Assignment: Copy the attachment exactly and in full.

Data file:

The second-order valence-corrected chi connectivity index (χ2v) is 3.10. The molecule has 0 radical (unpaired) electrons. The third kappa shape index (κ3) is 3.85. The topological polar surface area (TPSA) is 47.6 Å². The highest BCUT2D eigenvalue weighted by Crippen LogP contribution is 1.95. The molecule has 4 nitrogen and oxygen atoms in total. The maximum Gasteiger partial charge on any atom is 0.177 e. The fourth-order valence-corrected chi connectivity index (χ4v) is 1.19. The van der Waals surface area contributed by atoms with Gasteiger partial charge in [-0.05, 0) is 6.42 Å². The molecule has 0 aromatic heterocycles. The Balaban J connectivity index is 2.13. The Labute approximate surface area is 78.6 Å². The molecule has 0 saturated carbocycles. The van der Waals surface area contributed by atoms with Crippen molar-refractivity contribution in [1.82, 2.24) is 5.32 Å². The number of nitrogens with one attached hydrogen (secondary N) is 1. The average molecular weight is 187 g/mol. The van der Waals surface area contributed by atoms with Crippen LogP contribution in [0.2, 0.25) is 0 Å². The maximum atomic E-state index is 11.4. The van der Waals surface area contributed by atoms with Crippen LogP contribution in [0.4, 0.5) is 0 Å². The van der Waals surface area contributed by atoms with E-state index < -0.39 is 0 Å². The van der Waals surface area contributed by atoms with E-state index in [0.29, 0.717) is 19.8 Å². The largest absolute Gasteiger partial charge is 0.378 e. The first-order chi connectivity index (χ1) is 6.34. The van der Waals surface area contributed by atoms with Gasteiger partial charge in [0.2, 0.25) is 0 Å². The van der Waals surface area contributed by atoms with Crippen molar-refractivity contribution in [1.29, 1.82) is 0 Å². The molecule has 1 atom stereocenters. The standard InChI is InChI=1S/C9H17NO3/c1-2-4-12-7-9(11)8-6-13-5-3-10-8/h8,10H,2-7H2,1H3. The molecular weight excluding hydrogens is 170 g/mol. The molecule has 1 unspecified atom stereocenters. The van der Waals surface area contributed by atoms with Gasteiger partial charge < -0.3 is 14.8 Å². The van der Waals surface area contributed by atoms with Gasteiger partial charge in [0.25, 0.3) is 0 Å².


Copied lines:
The second-order valence-corrected chi connectivity index (χ2v) is 3.10. The molecule has 0 radical (unpaired) electrons. The third kappa shape index (κ3) is 3.85. The topological polar surface area (TPSA) is 47.6 Å². The highest BCUT2D eigenvalue weighted by Crippen LogP contribution is 1.95. The molecule has 4 nitrogen and oxygen atoms in total. The maximum Gasteiger partial charge on any atom is 0.177 e. The fourth-order valence-corrected chi connectivity index (χ4v) is 1.19. The van der Waals surface area contributed by atoms with Gasteiger partial charge in [-0.05, 0) is 6.42 Å². The molecule has 0 aromatic heterocycles. The Balaban J connectivity index is 2.13. The Labute approximate surface area is 78.6 Å². The molecule has 0 saturated carbocycles. The van der Waals surface area contributed by atoms with Crippen molar-refractivity contribution in [1.82, 2.24) is 5.32 Å². The number of nitrogens with one attached hydrogen (secondary N) is 1. The average molecular weight is 187 g/mol. The van der Waals surface area contributed by atoms with Crippen LogP contribution in [0.2, 0.25) is 0 Å². The maximum atomic E-state index is 11.4. The van der Waals surface area contributed by atoms with Crippen LogP contribution in [0.4, 0.5) is 0 Å². The van der Waals surface area contributed by atoms with E-state index < -0.39 is 0 Å². The van der Waals surface area contributed by atoms with E-state index in [0.29, 0.717) is 19.8 Å². The largest absolute Gasteiger partial charge is 0.378 e. The first-order chi connectivity index (χ1) is 6.34. The van der Waals surface area contributed by atoms with Gasteiger partial charge in [0.2, 0.25) is 0 Å². The van der Waals surface area contributed by atoms with Crippen molar-refractivity contribution in [1.29, 1.82) is 0 Å². The molecule has 1 atom stereocenters. The standard InChI is InChI=1S/C9H17NO3/c1-2-4-12-7-9(11)8-6-13-5-3-10-8/h8,10H,2-7H2,1H3. The molecular weight excluding hydrogens is 170 g/mol. The molecule has 1 unspecified atom stereocenters. The van der Waals surface area contributed by atoms with Gasteiger partial charge < -0.3 is 14.8 Å². The van der Waals surface area contributed by atoms with Gasteiger partial charge in [0.25, 0.3) is 0 Å².